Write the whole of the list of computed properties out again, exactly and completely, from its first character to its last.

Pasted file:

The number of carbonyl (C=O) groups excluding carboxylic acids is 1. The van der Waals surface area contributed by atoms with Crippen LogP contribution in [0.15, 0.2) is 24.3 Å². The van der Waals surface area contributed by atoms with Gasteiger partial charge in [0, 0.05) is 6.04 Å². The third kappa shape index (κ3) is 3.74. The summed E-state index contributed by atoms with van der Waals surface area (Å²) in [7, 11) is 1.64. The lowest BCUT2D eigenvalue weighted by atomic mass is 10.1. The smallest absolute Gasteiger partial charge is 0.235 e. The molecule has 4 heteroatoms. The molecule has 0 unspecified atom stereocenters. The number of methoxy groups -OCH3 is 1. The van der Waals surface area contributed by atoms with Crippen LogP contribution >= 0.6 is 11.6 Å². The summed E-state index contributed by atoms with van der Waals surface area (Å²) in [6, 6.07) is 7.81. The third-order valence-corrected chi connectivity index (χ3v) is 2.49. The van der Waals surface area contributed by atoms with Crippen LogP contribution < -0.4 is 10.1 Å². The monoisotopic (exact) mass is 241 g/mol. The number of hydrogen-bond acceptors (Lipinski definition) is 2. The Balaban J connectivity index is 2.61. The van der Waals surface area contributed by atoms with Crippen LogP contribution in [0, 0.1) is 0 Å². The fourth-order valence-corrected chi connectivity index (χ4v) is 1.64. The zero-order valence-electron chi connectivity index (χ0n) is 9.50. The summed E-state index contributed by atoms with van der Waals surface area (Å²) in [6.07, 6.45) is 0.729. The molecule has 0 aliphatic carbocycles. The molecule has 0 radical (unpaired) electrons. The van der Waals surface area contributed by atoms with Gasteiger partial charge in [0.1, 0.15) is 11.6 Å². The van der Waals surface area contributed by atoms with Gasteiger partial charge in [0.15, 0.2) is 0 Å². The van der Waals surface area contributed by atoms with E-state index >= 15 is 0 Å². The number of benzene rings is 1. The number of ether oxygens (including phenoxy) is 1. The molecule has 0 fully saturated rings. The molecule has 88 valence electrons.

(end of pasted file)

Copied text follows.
The number of carbonyl (C=O) groups excluding carboxylic acids is 1. The van der Waals surface area contributed by atoms with Crippen LogP contribution in [0.15, 0.2) is 24.3 Å². The van der Waals surface area contributed by atoms with Gasteiger partial charge in [0, 0.05) is 6.04 Å². The third kappa shape index (κ3) is 3.74. The summed E-state index contributed by atoms with van der Waals surface area (Å²) in [7, 11) is 1.64. The lowest BCUT2D eigenvalue weighted by atomic mass is 10.1. The smallest absolute Gasteiger partial charge is 0.235 e. The molecule has 4 heteroatoms. The molecule has 0 unspecified atom stereocenters. The number of methoxy groups -OCH3 is 1. The van der Waals surface area contributed by atoms with Crippen LogP contribution >= 0.6 is 11.6 Å². The summed E-state index contributed by atoms with van der Waals surface area (Å²) in [6, 6.07) is 7.81. The third-order valence-corrected chi connectivity index (χ3v) is 2.49. The van der Waals surface area contributed by atoms with Crippen LogP contribution < -0.4 is 10.1 Å². The monoisotopic (exact) mass is 241 g/mol. The number of hydrogen-bond acceptors (Lipinski definition) is 2. The Balaban J connectivity index is 2.61. The van der Waals surface area contributed by atoms with Crippen LogP contribution in [0, 0.1) is 0 Å². The fourth-order valence-corrected chi connectivity index (χ4v) is 1.64. The zero-order valence-electron chi connectivity index (χ0n) is 9.50. The summed E-state index contributed by atoms with van der Waals surface area (Å²) in [6.07, 6.45) is 0.729. The molecule has 0 aliphatic carbocycles. The molecule has 0 radical (unpaired) electrons. The van der Waals surface area contributed by atoms with Gasteiger partial charge in [0.1, 0.15) is 11.6 Å². The van der Waals surface area contributed by atoms with Gasteiger partial charge in [0.15, 0.2) is 0 Å². The van der Waals surface area contributed by atoms with E-state index >= 15 is 0 Å². The number of benzene rings is 1. The number of ether oxygens (including phenoxy) is 1. The molecule has 0 fully saturated rings. The molecule has 88 valence electrons.